South African Computer Journal 1993(9)http://hdl.handle.net/10500/238822020-09-29T03:57:44Z2020-09-29T03:57:44ZIntroduction to computability theoryZucker, JPretorius, Lhttp://hdl.handle.net/10500/241262018-05-29T01:00:52Z1993-01-01T00:00:00ZIntroduction to computability theory
Zucker, J; Pretorius, L
These are notes for a short introductory course on Computability Theory (or recursive function theory). The basic notion of computability is defined in terms of a simple imperative programming language.
1993-01-01T00:00:00ZA working relational model: The derivation of the Dijkstra-Scholten predicate transformer semantics from Tarski's axioms for the Peirce-Schroder calculus of relationsMaddux, RDhttp://hdl.handle.net/10500/241252018-05-29T01:00:53Z1993-01-01T00:00:00ZA working relational model: The derivation of the Dijkstra-Scholten predicate transformer semantics from Tarski's axioms for the Peirce-Schroder calculus of relations
Maddux, RD
The definitions for Dijkstra's predicate transformer semantics can be justified by considering the meaning of a program as a binary relation on states (which holds between two states if there is a terminating computation connecting them) together
with a set of states (those which initiate eternal computations). In fact, all of the definitions can be proved as theorems, using Tarski's ten equational postulates for the calculus of relations. These postulates define relation algebras, so we take the meaning of a program to be a pair of elements of a complete relation algebra, one corresponding to the binary relation determined by the terminating computations, the other corresponding to the set of states initiating eternal computations. The predicate transformers for a program are defined from these two elements. In this abstract setting we derive all the
significant definitions and theorems of Dijkstra and Scholten's "Predicate Calculus and Program Semantics''.
1993-01-01T00:00:00ZDenotational semantics and domain theoryGoslett, J.Hulley, HMelton, Ahttp://hdl.handle.net/10500/241242018-06-06T11:51:39Z1993-01-01T00:00:00ZDenotational semantics and domain theory
Goslett, J.; Hulley, H; Melton, A
This tutorial is an introduction to denotational semantics and domain theory. For this reason the presentation is not entirely rigorous, with some proofs being omitted and certain simplifying assumptions being made. Instead, the emphasis here has been on satisfying the computational intuition of the reader - dwelling too long on the mathematical aspects of semantic domains is not always satisfying to somebody attempting to ascertain why these structures are relevant to computer science in the first place. Thus, we have started right at the beginning by discussing the concepts of syntax and semantics, and we have attempted to build the mathematical theory of domains upon this computational foundation in a fluid, intuitive and informal manner. In Section 1 and Section 2 we begin with brief descriptions of the syntax and semantics of computer languages, the roles these notions play in computer science, and how they interact in the quest for a formal methodology for computer programming. Section 3 provides an introduction to denotational semantics in particular - this being illustrated by a very simple example. In Section 4 we get down to the business of defining a language which can be recognised as something approximating a real computer language. Here we also endow this language (which can be found in [8]) with a denotational description. We have attempted to explain why the semantics presented for our toy language should seem natural to the reader. In Sections 5-7 we begin to explore the mathematical complexities of domain theory. Our motivation for introducing all this new theory is the search for a denotational description of the 'while'-loop in our example programming language. We conclude in Section 8 with a discussion of parallelism, non-determinism, and the new demands which these complications make of the theory developed up to then. For more advanced presentations of denotational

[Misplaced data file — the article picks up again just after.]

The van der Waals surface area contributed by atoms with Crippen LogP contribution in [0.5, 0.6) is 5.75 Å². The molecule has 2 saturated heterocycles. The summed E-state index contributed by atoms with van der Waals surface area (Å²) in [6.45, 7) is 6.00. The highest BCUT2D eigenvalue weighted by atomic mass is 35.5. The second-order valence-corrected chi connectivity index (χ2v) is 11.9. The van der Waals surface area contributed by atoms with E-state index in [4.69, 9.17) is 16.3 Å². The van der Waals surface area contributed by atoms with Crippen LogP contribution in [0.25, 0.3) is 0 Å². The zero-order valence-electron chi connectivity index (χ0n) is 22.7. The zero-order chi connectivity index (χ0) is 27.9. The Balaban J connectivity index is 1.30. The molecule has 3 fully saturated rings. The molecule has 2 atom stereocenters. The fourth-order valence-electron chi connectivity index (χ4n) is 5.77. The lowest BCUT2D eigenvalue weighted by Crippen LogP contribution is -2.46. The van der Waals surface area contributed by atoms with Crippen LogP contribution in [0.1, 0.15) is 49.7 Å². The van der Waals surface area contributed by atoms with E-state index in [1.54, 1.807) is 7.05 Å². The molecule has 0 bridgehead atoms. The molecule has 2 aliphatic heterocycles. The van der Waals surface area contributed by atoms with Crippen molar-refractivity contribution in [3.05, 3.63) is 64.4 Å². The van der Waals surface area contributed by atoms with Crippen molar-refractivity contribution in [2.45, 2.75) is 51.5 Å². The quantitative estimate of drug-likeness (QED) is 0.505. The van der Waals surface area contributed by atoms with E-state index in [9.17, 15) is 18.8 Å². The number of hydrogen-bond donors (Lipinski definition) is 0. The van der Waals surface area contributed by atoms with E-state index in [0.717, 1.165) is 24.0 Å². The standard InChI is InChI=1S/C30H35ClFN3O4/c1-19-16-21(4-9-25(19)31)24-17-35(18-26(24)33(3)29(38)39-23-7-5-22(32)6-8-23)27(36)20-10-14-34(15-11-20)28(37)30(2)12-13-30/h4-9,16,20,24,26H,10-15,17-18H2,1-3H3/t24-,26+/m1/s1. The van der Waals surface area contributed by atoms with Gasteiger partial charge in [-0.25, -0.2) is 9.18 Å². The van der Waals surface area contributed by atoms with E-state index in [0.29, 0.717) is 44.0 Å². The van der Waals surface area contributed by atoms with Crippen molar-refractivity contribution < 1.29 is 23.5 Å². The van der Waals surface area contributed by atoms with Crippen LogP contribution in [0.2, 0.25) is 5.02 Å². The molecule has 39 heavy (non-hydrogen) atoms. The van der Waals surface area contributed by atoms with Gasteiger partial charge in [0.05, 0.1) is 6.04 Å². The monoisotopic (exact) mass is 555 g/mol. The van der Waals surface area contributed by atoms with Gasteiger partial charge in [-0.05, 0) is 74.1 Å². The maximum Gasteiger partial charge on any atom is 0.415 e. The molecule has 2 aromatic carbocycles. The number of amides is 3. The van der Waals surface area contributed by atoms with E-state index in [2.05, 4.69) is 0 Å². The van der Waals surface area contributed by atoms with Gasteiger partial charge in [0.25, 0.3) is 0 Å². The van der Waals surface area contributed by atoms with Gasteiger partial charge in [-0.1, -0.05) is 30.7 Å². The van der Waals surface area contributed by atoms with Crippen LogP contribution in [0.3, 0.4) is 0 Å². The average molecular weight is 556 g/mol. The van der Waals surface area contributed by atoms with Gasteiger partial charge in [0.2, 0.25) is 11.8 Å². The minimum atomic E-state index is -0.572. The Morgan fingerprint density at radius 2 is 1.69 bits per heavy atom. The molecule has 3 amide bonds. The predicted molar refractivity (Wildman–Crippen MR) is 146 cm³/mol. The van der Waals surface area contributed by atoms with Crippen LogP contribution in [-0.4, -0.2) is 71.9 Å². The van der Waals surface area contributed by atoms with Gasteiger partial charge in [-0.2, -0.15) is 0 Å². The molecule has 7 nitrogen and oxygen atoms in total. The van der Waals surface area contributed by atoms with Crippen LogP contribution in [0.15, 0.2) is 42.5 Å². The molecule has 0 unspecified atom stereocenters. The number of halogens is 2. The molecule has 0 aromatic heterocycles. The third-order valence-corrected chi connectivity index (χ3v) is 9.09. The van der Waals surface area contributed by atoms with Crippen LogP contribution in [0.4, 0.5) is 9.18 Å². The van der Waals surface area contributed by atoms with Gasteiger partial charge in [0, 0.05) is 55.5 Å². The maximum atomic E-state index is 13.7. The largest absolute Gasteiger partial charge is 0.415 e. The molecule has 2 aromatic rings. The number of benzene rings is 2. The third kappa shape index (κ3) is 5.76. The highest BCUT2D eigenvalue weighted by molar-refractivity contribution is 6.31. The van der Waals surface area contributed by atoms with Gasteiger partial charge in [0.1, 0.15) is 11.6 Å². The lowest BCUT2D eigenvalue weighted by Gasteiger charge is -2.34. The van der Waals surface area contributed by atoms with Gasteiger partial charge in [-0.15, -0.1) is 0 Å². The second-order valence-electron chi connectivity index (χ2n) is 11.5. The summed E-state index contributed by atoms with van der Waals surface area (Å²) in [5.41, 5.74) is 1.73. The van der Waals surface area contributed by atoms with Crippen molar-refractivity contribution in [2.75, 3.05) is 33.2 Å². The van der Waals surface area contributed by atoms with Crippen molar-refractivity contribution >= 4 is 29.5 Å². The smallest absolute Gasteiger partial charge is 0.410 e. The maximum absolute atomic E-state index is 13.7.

semantics and domain theory, we recommend [3, 4, 6, 7, 10].
1993-01-01T00:00:00ZDeduction systems based on resolutionEisinger, NOhlbach, HJhttp://hdl.handle.net/10500/241232018-07-02T09:53:45Z1993-01-01T00:00:00ZDeduction systems based on resolution
Eisinger, N; Ohlbach, HJ
A general theory of deduction systems is presented The theory is illustrated with deduction systems based on the resolution calculus, in particular with clause graphs.
This theory distinguishes four constituents of a deduction system:
• the logic, which establishes a notion of semantic entailment;
• the calculus, whose rules of inference provide the syntactic counterpart of entailment;
• the logical state transition system, which determines the representation of formulae or sets of formulae together with their interrelationships, and also may allow additional operations reducing the search space;
• the control, which comprises the criteria used to choose the most promising from among all applicable inference steps. Much of the standard material on resolution is presented in this framework. For the last two levels many alternatives are discussed. Appropriately adjusted notions of soundness, completeness, confluence, and Noetherianness are introduced in order to characterize the properties of particular deduction systems. For more complex deduction systems, where logical
and topological phenomena interleave, such properties can be far from obvious.
1993-01-01T00:00:00Z